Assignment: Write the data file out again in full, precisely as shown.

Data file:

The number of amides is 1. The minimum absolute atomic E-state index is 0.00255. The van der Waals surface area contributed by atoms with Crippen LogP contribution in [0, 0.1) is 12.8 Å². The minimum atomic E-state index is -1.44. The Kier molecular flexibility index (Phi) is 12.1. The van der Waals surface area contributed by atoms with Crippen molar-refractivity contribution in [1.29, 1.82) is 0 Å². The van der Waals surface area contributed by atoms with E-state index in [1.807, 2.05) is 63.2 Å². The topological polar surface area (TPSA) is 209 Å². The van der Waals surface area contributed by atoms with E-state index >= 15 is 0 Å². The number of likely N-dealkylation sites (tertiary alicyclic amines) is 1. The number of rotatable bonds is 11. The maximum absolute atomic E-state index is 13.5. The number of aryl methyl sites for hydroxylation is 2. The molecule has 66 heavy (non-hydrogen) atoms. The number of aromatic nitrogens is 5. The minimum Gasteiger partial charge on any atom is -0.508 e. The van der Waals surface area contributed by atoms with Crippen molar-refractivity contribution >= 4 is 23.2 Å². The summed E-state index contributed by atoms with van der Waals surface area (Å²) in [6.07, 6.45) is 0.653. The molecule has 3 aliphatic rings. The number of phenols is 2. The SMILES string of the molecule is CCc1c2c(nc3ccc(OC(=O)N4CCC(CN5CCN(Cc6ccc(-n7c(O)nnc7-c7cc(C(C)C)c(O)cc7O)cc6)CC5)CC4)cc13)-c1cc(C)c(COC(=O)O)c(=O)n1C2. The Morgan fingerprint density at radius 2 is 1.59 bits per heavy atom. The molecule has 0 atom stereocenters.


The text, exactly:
The number of amides is 1. The minimum absolute atomic E-state index is 0.00255. The van der Waals surface area contributed by atoms with Crippen LogP contribution in [0, 0.1) is 12.8 Å². The minimum atomic E-state index is -1.44. The Kier molecular flexibility index (Phi) is 12.1. The van der Waals surface area contributed by atoms with Crippen molar-refractivity contribution in [1.29, 1.82) is 0 Å². The van der Waals surface area contributed by atoms with E-state index in [1.807, 2.05) is 63.2 Å². The topological polar surface area (TPSA) is 209 Å². The van der Waals surface area contributed by atoms with E-state index >= 15 is 0 Å². The number of likely N-dealkylation sites (tertiary alicyclic amines) is 1. The number of rotatable bonds is 11. The maximum absolute atomic E-state index is 13.5. The number of aryl methyl sites for hydroxylation is 2. The molecule has 66 heavy (non-hydrogen) atoms. The number of aromatic nitrogens is 5. The minimum Gasteiger partial charge on any atom is -0.508 e. The van der Waals surface area contributed by atoms with Crippen molar-refractivity contribution >= 4 is 23.2 Å². The summed E-state index contributed by atoms with van der Waals surface area (Å²) in [6.07, 6.45) is 0.653. The molecule has 3 aliphatic rings. The number of phenols is 2. The SMILES string of the molecule is CCc1c2c(nc3ccc(OC(=O)N4CCC(CN5CCN(Cc6ccc(-n7c(O)nnc7-c7cc(C(C)C)c(O)cc7O)cc6)CC5)CC4)cc13)-c1cc(C)c(COC(=O)O)c(=O)n1C2. The Morgan fingerprint density at radius 2 is 1.59 bits per heavy atom. The molecule has 0 atom stereocenters.